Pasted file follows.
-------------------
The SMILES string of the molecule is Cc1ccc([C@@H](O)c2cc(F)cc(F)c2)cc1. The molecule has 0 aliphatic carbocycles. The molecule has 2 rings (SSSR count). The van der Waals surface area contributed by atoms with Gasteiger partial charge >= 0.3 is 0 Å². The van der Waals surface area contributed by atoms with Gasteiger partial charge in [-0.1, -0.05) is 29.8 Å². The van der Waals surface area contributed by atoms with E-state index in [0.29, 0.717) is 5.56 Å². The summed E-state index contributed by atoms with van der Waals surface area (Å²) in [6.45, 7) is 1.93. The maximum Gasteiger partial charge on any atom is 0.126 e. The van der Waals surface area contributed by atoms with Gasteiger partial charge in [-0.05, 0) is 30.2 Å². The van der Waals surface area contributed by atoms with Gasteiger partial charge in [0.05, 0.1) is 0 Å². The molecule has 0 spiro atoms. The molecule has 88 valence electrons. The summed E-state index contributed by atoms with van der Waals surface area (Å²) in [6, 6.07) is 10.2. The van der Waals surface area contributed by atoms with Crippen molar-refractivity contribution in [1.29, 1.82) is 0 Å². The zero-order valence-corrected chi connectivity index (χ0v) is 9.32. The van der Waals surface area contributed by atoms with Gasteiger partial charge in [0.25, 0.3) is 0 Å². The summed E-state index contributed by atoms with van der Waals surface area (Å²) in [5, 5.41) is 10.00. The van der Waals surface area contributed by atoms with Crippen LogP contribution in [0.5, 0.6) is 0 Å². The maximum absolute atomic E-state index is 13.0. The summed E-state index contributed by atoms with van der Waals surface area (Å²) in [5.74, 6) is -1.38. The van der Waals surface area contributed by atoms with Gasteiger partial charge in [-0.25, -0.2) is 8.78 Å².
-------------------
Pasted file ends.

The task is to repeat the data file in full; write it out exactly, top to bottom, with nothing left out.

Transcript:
The SMILES string of the molecule is Cc1ccc([C@@H](O)c2cc(F)cc(F)c2)cc1. The molecule has 0 aliphatic carbocycles. The molecule has 2 rings (SSSR count). The van der Waals surface area contributed by atoms with Gasteiger partial charge >= 0.3 is 0 Å². The van der Waals surface area contributed by atoms with Gasteiger partial charge in [-0.1, -0.05) is 29.8 Å². The van der Waals surface area contributed by atoms with E-state index in [0.29, 0.717) is 5.56 Å². The summed E-state index contributed by atoms with van der Waals surface area (Å²) in [6.45, 7) is 1.93. The maximum Gasteiger partial charge on any atom is 0.126 e. The van der Waals surface area contributed by atoms with Gasteiger partial charge in [-0.05, 0) is 30.2 Å². The van der Waals surface area contributed by atoms with Gasteiger partial charge in [0.05, 0.1) is 0 Å². The molecule has 0 spiro atoms. The molecule has 88 valence electrons. The summed E-state index contributed by atoms with van der Waals surface area (Å²) in [6, 6.07) is 10.2. The van der Waals surface area contributed by atoms with Crippen molar-refractivity contribution in [1.29, 1.82) is 0 Å². The zero-order valence-corrected chi connectivity index (χ0v) is 9.32. The van der Waals surface area contributed by atoms with Gasteiger partial charge in [0.25, 0.3) is 0 Å². The summed E-state index contributed by atoms with van der Waals surface area (Å²) in [5, 5.41) is 10.00. The van der Waals surface area contributed by atoms with Crippen LogP contribution in [0.5, 0.6) is 0 Å². The maximum absolute atomic E-state index is 13.0. The summed E-state index contributed by atoms with van der Waals surface area (Å²) in [5.74, 6) is -1.38. The van der Waals surface area contributed by atoms with Gasteiger partial charge in [-0.25, -0.2) is 8.78 Å².